The Inability to Cure Emotions
On the last day of year 2015, I was at the Pediatrics ER wishing that time would pass by as fast as it could so that I can finally go home and rest. I had been on a 12-hour shift the last 5 days; in a hectic ER wherein the daily census was twice as much than usual. I had a terrible upper respiratory tract infection: I was sneezing all the time, coughing at inappropriate moments, having shortness of breath. I felt that my face mask was suffocating me, so breathing was not an easy task.
As the triage nurse was handing the information sheet of a new patient, I thought, "Not another one.." Tired and unenthusiastic, I finished the discharge papers I was typing. The medical clerk was already interviewing the patient so I just popped in to listen to the history instead.
As I was listening to the medical history, I began to realize that this child's problem was different from all the cough and colds, diarrheas, and vomitings we've been getting all day. He came in for rashes. He seemed like a well child: playful, interactive, cheerful, smart. I looked at the rash, examining it closely, a erythematous patch on the child's abdomen.
I had no idea what it was, honestly. When mother showed us the initial of the blood count results done earlier that day, a chill came down my spine. His WBC count was 100 times as much as what would normally be in a normal patient. This was in contrast to his platelets which were 10 times lower than you would have liked. Being a physician, you take the history and correlate it with physical examination findings and diagnostics; then you see what could be the diagnosis. At the back of my head, I was thinking about leukemia. It was like textbook words jumping out of its page and giving form to this little boy.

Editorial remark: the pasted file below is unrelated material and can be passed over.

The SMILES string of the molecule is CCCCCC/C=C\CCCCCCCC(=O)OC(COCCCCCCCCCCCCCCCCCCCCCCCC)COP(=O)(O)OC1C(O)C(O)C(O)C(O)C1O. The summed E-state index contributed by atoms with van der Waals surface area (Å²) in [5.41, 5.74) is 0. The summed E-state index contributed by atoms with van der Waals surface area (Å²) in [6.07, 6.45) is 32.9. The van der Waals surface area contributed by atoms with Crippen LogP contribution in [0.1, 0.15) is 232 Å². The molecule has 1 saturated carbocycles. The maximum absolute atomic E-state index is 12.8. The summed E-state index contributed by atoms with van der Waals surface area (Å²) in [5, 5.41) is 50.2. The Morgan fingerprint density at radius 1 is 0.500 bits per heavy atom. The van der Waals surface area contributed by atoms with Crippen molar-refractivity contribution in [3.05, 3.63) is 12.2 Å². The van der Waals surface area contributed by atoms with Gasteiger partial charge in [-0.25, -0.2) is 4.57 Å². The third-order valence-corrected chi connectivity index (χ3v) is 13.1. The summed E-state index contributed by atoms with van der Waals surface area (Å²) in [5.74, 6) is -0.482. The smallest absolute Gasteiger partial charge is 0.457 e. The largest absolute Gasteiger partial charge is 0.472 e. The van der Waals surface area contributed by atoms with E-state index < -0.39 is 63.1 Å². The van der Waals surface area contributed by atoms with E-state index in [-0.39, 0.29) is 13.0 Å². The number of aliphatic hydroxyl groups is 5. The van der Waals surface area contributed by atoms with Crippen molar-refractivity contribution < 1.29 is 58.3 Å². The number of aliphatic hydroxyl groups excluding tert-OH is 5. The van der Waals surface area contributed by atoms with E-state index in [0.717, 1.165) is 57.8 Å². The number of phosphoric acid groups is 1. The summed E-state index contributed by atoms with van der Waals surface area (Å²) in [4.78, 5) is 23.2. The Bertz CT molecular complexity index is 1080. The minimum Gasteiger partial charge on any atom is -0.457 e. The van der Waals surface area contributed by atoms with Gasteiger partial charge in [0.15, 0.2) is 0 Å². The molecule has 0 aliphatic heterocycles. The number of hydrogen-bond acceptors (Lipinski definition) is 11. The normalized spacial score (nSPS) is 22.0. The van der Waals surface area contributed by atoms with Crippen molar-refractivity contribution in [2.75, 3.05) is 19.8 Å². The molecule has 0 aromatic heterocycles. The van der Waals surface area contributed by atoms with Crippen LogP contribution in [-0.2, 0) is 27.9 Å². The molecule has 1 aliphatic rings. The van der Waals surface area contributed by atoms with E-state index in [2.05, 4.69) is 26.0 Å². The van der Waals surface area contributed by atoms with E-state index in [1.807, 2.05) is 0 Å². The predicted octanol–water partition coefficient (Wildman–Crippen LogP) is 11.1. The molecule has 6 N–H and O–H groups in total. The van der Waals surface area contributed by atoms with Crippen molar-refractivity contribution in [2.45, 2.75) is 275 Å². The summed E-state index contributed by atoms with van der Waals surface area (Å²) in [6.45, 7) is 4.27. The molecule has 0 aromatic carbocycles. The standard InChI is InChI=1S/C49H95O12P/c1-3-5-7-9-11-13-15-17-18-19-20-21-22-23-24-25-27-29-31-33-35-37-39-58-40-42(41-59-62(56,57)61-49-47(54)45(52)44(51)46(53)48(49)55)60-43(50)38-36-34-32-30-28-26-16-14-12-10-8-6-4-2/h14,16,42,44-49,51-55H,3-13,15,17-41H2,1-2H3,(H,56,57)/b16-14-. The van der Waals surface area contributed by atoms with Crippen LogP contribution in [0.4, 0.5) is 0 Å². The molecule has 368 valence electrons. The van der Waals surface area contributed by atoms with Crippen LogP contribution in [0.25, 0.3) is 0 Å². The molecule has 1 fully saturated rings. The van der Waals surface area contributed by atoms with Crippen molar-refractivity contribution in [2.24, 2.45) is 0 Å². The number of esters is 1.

His mother however, had no idea of what it meant. As my resident explained the situation to her, I could see the disbelief in her eyes, that quickly changed to fear, panic and confusion. I could see tears welling up.. but she maintained a proper composure.
Back in "home base", where we did all the paperworks, I glimpsed in their direction finding the kid cuddled by his mom, her face taking shape of a worried expression that only a mother could procure. A few minutes later, she approached us asking how come she didn’t notice that her child was sick? That question struck me. It had the tone of self-blame.
I wanted to tell her, "No, it’s not your fault. You took good care of your child. Nobody could’ve forseen this." I held my impulses.
How does a mother cope with the sudden news that her child may have cancer? As a doctor, you size up a patient's life expectancy. To us, its science, its the course of the disease. To a mother, its her child. The child that she took care of in her womb, that she gave birth to, that she fed, changed, taught and loved....love. How do you comfort her and tell her it isn't her fault? How do you cure two people when the prognosis is bad?
With an aching heart, I know that there’s nothing I can do to make the situation better, to lift these heavy hearts, to lessen the fear and worry.